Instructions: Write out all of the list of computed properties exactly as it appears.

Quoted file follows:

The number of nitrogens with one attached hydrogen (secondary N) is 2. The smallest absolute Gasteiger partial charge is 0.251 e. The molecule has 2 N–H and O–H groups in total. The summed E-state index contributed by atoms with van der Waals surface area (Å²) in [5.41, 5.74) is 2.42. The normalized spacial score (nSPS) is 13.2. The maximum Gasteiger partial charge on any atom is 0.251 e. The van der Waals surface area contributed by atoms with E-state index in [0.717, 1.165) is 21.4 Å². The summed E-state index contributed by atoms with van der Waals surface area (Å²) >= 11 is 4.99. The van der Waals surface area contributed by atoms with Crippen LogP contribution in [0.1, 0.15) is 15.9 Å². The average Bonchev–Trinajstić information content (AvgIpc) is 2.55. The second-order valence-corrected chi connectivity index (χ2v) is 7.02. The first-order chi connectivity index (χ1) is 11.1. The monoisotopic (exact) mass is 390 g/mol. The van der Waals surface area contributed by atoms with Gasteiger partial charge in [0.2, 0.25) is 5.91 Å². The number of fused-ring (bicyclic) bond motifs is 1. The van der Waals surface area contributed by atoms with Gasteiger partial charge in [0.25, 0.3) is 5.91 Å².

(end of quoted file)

The number of nitrogens with one attached hydrogen (secondary N) is 2. The smallest absolute Gasteiger partial charge is 0.251 e. The molecule has 2 N–H and O–H groups in total. The summed E-state index contributed by atoms with van der Waals surface area (Å²) in [5.41, 5.74) is 2.42. The normalized spacial score (nSPS) is 13.2. The maximum Gasteiger partial charge on any atom is 0.251 e. The van der Waals surface area contributed by atoms with E-state index in [0.717, 1.165) is 21.4 Å². The summed E-state index contributed by atoms with van der Waals surface area (Å²) >= 11 is 4.99. The van der Waals surface area contributed by atoms with Crippen LogP contribution in [0.1, 0.15) is 15.9 Å². The average Bonchev–Trinajstić information content (AvgIpc) is 2.55. The second-order valence-corrected chi connectivity index (χ2v) is 7.02. The first-order chi connectivity index (χ1) is 11.1. The monoisotopic (exact) mass is 390 g/mol. The van der Waals surface area contributed by atoms with Gasteiger partial charge in [0.2, 0.25) is 5.91 Å². The number of fused-ring (bicyclic) bond motifs is 1. The van der Waals surface area contributed by atoms with Gasteiger partial charge in [0.25, 0.3) is 5.91 Å².